Wong et al. (21)80 NAFLD patients and 41 healthy controlsLow adiponectin level and increased leptin level were associated with NAFLD. A high TNF-α level was independently associated with NASH. TNF-α level had a positive correlation with necroinflammatory grade and fibrosis stage
Jarrar et al. (20)26 NASH patients, 19 with simple steatosis and 50 controlsSerum TNF-α and IL-8 were higher in NAFLD patients. Visfatin in NASH patients was lower than simple steatosis and obese controls. In comparison with simple steatosis, IL-8 and adiponectin were independently associated with NASH. In this study, TNF-α was the only independent predictor of fibrosis in NASH
Lemoine et al. (8)57 NASH patients, 17 with simple steatosis and 10 controls.NASH was associated with Adiponectin/Leptin ratio <1.4 (OR=5.2). IL-6 levels were associated with liver fibrosis. The hepatic expression of adiponectin receptor 2 was significantly higher in patients with NASH compared with controls and was related to necroinflammatory injury

Lemoine et al. (8) conducted a retrospective study of patients who underwent a liver biopsy due to elevated liver enzymes. They assessed adipokine levels (leptin, adiponectin, soluble TNF receptor 1 and interleukin-6) and failed to find significant associations between histological severity of the disease with either leptin or adiponectin. However, they did find that the adiponectin to leptin (A/L) ratio was useful in predicting NASH in their patients with a sensitivity of 0.86 and a specificity of 0.54 for an A/L ratio <1.4 × 103. The rationale of the A/L ratio relies on the opposite effects and reciprocal changes of leptin and adiponectin in obesity and NAFLD. Moreover, the A/L ratio has been used in other scenarios such as type 2 diabetes, where it has potential utility as a marker of atherosclerosis (22) or as an indicator of insulin resistance (23). In their multivariate analysis, Lemoine and colleagues also found that a homeostasis model assessment score>3 was also independently associated with NASH and that the combination of this variable with an A/L ratio <1.4 × 103 was able to predict NASH with an area under the receiver operating characteristic curve of 0.82. Also, a predictive value of interleukin-6 levels for the presence of liver fibrosis in addition to the known association of this variable with body mass index and age was found. As in other studies published recently, the study of Lemoine and colleagues can be criticized for several methodological flaws such as a relatively small sample size, the inclusion of diabetic patients and the relatively small proportion of patients with severe fibrosis. That said, a common conclusion was reached: results must be validated in a larger group of patients. However, the use of the A/L ratio as a fibrosis predictor is novel to the field and provides a timely opportunity to review the data on the use of adipokine levels in the non-invasive prediction of NASH and fibrosis in NAFLD patients (Table 1). After performing this review, one can conclude that the information available on this particular topic is still controversial and that the role of determining the levels of one or two adipokines to reliably exclude the aggressive forms of the disease in NAFLD patients remains unclear. In contrast, the use of combined sets of clinical variables and serum determinations can augment the diagnostic performance across different stages of fibrosis and is promising (24). However, these panels must be validated in large and well-selected groups of NAFLD patients and carefully matched healthy controls before being accepted in daily clinical practice. Certainly, to correctly ascertain the prognosis and to have the ability to stratify NAFLD patients is still a challenging issue.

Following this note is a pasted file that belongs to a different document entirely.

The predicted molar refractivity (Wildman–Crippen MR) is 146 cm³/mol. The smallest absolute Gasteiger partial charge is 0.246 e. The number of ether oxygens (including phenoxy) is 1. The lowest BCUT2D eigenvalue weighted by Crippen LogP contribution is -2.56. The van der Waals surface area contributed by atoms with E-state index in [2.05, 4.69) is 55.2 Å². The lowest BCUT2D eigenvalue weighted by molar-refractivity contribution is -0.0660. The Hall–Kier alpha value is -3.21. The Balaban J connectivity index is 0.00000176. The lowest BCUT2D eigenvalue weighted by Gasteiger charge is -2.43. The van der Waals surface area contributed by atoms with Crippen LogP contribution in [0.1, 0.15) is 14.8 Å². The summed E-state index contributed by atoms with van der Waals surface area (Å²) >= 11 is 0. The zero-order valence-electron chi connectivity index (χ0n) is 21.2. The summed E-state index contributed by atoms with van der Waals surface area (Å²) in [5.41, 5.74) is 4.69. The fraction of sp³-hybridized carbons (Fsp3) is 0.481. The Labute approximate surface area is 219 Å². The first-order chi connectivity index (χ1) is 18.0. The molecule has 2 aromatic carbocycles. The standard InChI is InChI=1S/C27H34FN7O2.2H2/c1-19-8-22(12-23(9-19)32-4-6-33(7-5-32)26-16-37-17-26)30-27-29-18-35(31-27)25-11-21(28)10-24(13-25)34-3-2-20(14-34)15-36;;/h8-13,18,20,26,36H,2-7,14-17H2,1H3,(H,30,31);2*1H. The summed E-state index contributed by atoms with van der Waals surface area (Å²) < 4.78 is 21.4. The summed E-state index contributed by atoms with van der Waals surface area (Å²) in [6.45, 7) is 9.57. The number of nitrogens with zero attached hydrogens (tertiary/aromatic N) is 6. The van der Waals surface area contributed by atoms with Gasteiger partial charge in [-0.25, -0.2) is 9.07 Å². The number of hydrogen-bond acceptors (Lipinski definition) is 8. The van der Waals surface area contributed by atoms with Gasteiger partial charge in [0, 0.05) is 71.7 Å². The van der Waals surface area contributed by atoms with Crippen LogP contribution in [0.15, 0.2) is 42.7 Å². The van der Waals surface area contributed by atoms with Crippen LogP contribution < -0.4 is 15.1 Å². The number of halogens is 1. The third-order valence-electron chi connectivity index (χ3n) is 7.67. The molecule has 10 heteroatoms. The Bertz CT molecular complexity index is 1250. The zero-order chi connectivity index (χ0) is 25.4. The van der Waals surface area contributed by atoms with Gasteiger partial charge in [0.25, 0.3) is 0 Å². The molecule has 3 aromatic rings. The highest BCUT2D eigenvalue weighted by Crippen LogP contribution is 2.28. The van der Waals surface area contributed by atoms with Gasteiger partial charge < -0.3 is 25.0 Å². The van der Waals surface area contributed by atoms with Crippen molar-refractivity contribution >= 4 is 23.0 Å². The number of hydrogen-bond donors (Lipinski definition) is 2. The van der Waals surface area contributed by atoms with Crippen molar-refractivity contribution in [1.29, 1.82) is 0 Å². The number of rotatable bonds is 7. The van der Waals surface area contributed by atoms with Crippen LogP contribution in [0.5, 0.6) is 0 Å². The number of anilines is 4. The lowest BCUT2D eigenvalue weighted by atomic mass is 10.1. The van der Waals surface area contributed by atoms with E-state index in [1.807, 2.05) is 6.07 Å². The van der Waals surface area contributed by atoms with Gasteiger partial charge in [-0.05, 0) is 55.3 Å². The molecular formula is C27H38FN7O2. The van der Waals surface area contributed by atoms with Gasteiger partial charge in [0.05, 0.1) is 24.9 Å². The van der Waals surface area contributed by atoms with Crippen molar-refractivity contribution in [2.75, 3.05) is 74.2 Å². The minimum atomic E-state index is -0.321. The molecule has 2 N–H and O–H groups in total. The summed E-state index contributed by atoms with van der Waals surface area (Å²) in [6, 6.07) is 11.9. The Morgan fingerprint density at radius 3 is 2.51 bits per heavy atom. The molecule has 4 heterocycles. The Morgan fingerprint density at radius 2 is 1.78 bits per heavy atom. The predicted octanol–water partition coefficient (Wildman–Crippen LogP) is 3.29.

This work was partially supported by a grant from the National Commission for Scientific and Technological Research of the Chilean Government (CONICYT); FONDECYT No. 1080170.